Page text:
Rules Of The Game

Suppose someone is trying to get a few bucks for his car before leaving it to the scrap heap. A potential buyer offers $1,000 for the beater, but the owner, suddenly emboldened, insists that the car is worth far more and says another prospective buyer already has offered a higher price.

In most circumstances, that kind of posturing and embellishment is an ex­pected part of the horse trading game.

But what about lawyers–are they allowed to massage the truth when they negotiate on behalf of clients?

In a recent opinion, the ABA Standing Committee on Ethics and Professional Re­spon­sibility indicated that ethics rules give lawyers some leeway in what they say during the course of negotiations. But the committee also cautioned that there is an ethical line a lawyer may not cross.

Formal Opinion 06-439 (April 12) focuses primarily on the application of Rule 4.1 (Truthfulness in Statements to Others) of the ABA Model Rules of Pro­fessional Conduct to lawyers negotiating on behalf of cli­ents. Rule 4.1 states that a lawyer may not, in the course of representing a client, knowingly “make a false statement of material fact or law to a third person.”

(The ABA Model Rules are the basis for most state professional conduct rules, which directly govern lawyers.)

But the opinion also recognizes that “it is not unusual in a negotiation for a party, directly or through counsel, to make a statement in the course of communicating its position that is less than entirely forthcoming.” During negotiations, a party and its counsel “might exaggerate or emphasize the strengths, and minimize or deemphasize the weaknesses, of its factual or legal position,” states the opinion. “Such remarks, often characterized as ‘posturing’ or ‘puffing,’ are statements upon which parties to a negotiation ordinarily would not be expected justifiably to rely, and must be distinguished from false statements of material fact.”

Accordingly, statements that downplay a client’s willingness to compromise, that present a bargaining position without disclosing the client’s “bottom line,” or that overstate or understate the strength or weakness of a cli­ent’s position “are ordinarily not considered ‘false statements of material fact’ within the meaning of the Model Rules,” states the opinion.

Different Settings, Same Rules

This interpretation of Model Rule 4.1 applies in the context of a “caucused mediation” as well as to other negotiation settings, states the ethics committee in its opinion. Unlike basic mediations, where the mediator meets with all the parties together, the mediator in a caucused mediation goes back and forth between private meetings with each side until an agreement is reached.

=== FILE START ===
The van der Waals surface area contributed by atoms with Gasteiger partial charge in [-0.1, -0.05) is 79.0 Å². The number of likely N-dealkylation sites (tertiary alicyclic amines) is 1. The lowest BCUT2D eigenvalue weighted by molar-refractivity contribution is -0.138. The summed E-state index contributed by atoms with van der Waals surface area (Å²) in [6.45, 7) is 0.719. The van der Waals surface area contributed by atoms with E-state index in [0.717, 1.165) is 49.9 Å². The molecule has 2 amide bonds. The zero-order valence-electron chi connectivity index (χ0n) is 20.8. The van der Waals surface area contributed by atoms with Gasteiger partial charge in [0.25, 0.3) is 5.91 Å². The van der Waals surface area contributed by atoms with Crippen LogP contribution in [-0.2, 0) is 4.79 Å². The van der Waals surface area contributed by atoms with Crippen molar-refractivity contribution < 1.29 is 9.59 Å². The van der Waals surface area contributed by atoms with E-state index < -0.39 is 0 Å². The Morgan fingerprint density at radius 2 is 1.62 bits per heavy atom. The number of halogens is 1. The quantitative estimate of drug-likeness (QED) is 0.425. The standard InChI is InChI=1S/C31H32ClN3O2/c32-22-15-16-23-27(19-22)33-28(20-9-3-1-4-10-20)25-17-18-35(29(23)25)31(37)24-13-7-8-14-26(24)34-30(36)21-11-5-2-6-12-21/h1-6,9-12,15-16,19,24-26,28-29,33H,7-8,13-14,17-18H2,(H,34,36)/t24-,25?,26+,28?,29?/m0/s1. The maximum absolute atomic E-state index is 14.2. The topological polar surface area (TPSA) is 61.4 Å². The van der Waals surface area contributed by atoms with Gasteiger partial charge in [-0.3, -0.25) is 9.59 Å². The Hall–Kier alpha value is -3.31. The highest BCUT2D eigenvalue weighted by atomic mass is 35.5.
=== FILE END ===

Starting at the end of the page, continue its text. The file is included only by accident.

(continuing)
“The Model Rules do not require a higher standard of truthfulness in any particular negotiation contexts,” the opinion states. “Nor is a lower standard of truthfulness warranted because of the consensual nature of mediation.”

At the same time, the eth­ics committee’s opinion cautions against stepping over the line during negotiations. It would, for example, be a false statement of material fact if a lawyer representing a company in labor negotiations told the union that a particular employee benefit would cost the employer an additional $100 per employee when the benefit actually would cost only $20 more.

Providing another example, the opinion notes that, in For­mal Opinion 95-397 (1995), the committee stated that a lawyer negotiating for a plaintiff in a personal injury case may not conceal the client’s death from opposing counsel.

In addition, states the opinion, “Care must be taken by the lawyer to ensure that communications regarding the client’s position, which otherwise would not be considered statements ‘of fact,’ are not conveyed in language that converts them, even inadvertently, into false factual representations.”

Eileen Libby is associate ethics counsel for the ABA Center for Professional Responsibility.

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